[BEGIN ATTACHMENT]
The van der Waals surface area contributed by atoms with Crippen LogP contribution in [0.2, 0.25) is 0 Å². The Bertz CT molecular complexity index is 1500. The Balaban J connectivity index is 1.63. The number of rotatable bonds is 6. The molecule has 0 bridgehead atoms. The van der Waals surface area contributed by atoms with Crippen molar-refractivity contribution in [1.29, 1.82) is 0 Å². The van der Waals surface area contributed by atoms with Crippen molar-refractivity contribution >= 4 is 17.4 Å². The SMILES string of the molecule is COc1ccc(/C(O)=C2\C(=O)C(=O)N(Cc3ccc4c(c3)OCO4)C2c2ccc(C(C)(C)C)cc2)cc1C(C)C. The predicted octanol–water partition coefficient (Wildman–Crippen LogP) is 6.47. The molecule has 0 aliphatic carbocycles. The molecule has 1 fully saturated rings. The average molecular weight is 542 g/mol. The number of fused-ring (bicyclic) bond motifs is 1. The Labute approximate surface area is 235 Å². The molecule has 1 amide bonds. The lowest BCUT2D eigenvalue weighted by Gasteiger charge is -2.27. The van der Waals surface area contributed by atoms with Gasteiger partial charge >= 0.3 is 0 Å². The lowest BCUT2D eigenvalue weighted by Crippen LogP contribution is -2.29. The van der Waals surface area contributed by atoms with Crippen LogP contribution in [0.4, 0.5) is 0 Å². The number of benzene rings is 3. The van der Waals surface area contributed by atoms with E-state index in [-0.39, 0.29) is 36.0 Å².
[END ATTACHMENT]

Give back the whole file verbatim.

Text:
The van der Waals surface area contributed by atoms with Crippen LogP contribution in [0.2, 0.25) is 0 Å². The Bertz CT molecular complexity index is 1500. The Balaban J connectivity index is 1.63. The number of rotatable bonds is 6. The molecule has 0 bridgehead atoms. The van der Waals surface area contributed by atoms with Crippen molar-refractivity contribution in [1.29, 1.82) is 0 Å². The van der Waals surface area contributed by atoms with Crippen molar-refractivity contribution >= 4 is 17.4 Å². The SMILES string of the molecule is COc1ccc(/C(O)=C2\C(=O)C(=O)N(Cc3ccc4c(c3)OCO4)C2c2ccc(C(C)(C)C)cc2)cc1C(C)C. The predicted octanol–water partition coefficient (Wildman–Crippen LogP) is 6.47. The molecule has 0 aliphatic carbocycles. The molecule has 1 fully saturated rings. The average molecular weight is 542 g/mol. The number of fused-ring (bicyclic) bond motifs is 1. The Labute approximate surface area is 235 Å². The molecule has 1 amide bonds. The lowest BCUT2D eigenvalue weighted by Gasteiger charge is -2.27. The van der Waals surface area contributed by atoms with Gasteiger partial charge >= 0.3 is 0 Å². The lowest BCUT2D eigenvalue weighted by Crippen LogP contribution is -2.29. The van der Waals surface area contributed by atoms with Crippen LogP contribution in [0.4, 0.5) is 0 Å². The number of benzene rings is 3. The van der Waals surface area contributed by atoms with E-state index in [-0.39, 0.29) is 36.0 Å².